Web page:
Fascinating news out of W3Techs earlier this month that WordPress now powers over 25% of the Alexa top 10 million websites. The next closest content management systems (CMS) are Joomla at 2.8% and Drupal at 2.1%.
The full stats are found here:
And a quick view of the top of the chart shows more data:
Note the very top line - and this one is extremely important:
57.2% of the top 10 million sites do NOT use an identifiable CMS.
Either those sites use custom software or somehow strip off identification so that the tools W3Techs uses cannot detect the type of CMS that is being used by that site.
This leaves 42.8% of the top 10 million websites that DO use a CMS.
If you look at the chart:
- the grey bars indicate the CMS' percentage across all Alexa 10 million sites
- the green bars indicate the CMS' percentage within sites that use a CMS
So the net is:
- 25.1% of the top 10 million sites use WordPress
- Of the 42.8% of sites that use a CMS, 58.7% of those use WordPress
And of course all of this data is only on the Alexa Top 10 million sites. There are then millions more sites using various CMS' - and some % of those will be using WordPress.
Still, the Alexa Top 10 million is one set to use - and W3Techs has now been doing these measurements for years.
One interesting note out of the W3CTechs blog post about this milestone is what happens when you move from looking at the Top 10 million to the Top 1000:
When we split up all websites by traffic level, we see that WordPress is leading at all levels, but the market share among the top 1000 sites is significantly lower at 30.3%. Drupal (19.7%) and Adobe Experience Manager (11.8%) are the other dominant systems in that section. Note, however, that using a standard CMS is not very common among the top 1000 sites, more than 90% of them are custom developments.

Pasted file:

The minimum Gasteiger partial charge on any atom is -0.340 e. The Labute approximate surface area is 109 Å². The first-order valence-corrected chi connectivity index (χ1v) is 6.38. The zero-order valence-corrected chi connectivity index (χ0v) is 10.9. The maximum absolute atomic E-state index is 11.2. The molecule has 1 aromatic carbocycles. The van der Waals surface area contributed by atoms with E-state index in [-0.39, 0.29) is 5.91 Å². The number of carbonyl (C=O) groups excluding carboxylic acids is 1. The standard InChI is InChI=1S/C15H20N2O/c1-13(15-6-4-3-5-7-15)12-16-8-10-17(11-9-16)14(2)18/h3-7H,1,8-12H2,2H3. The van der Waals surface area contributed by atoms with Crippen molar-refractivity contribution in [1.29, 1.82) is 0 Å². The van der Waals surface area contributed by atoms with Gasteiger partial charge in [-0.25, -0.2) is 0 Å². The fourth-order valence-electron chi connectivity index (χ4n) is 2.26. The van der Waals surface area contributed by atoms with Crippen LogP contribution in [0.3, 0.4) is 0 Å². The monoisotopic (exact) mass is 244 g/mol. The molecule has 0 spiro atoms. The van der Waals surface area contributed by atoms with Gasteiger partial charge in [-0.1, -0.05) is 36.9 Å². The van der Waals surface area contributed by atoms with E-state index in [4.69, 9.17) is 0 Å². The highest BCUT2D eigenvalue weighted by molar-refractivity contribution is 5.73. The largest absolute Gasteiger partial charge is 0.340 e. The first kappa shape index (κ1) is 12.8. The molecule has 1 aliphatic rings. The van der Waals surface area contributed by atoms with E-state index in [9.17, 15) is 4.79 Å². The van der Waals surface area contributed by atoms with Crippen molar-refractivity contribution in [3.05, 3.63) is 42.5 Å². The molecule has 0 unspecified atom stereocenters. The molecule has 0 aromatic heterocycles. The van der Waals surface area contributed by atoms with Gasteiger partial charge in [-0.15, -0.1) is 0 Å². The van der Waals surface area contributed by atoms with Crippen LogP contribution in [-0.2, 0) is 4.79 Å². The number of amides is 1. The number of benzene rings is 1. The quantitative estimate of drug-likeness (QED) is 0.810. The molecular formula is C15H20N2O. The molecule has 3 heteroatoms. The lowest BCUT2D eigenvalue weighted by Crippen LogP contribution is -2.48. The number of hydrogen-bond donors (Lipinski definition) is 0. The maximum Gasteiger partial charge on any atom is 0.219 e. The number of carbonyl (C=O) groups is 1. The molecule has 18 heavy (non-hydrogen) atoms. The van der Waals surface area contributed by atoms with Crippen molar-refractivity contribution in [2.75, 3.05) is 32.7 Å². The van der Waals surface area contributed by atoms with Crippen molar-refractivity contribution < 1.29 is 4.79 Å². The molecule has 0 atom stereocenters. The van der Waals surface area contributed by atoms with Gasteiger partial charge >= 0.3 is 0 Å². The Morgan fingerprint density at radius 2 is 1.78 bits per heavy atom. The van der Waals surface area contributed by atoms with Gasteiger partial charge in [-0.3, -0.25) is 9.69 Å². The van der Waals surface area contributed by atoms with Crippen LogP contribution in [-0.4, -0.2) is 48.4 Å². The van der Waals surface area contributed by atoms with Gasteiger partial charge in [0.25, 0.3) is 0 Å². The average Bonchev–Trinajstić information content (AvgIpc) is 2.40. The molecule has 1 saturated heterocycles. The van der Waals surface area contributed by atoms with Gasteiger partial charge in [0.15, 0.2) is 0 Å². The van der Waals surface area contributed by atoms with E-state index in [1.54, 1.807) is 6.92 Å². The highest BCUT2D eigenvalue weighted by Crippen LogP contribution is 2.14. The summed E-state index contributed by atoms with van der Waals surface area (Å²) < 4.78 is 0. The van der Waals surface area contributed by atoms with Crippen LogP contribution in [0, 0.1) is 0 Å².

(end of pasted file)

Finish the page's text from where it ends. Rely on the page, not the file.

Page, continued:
The article also has some interesting stats on usage by language. It also has this note:
WordPress is not only the most popular CMS, it is also the fastest growing system: every 74 seconds a site within the top 10 million starts using WordPress. Compare this with Shopify, the second-fastest growing CMS, which is gaining a new site every 22 minutes.
WordPress' Matt Mullenweg chimed in with a post "Seventy-Five to Go" noting that the goal now was much of that remaining 75%, particularly the 57% who do not use any CMS right now.
He may be on to something there. If you look over at W3Techs historical yearly trends in CMS usage, you can see the rise of WordPress, but also the decline of "None" from 76.4% in 2011 to 57.2% most recently:
So does all this mean that you should ditch your other CMS' and move to WordPress? Or that you should use WordPress for your next project?
I'm a firm believer that you need to use the right tool for the right job and the choice of CMS can depend upon many factors related to your individual site and needs. And while I use WordPress as the CMS for almost all of my newer sites, I also use other platforms for other sites.
And... from a security point of view, I do like a diversity of different systems out there - and I like the fact that there is competition and choice among open source CMS'.
However, the report certainly shows the robust and continued growth in the WordPress platform and the strength of the overall WordPress ecosystem. And it bodes well for the future of WordPress.
Congratulations to the team at Automattic and all the MANY people contributing as part of the much broader WordPress ecosystem!
P.S. I first heard about this statistic on the WordPress Weekly podcast epidode 212. If you are interested in WordPress, I find this podcast useful.
P.P.S. There's an irony, of course, that I'm writing this on a blog hosted on TypePad... I keep thinking that some year I'll move it to WordPress, but the effort involved is huge...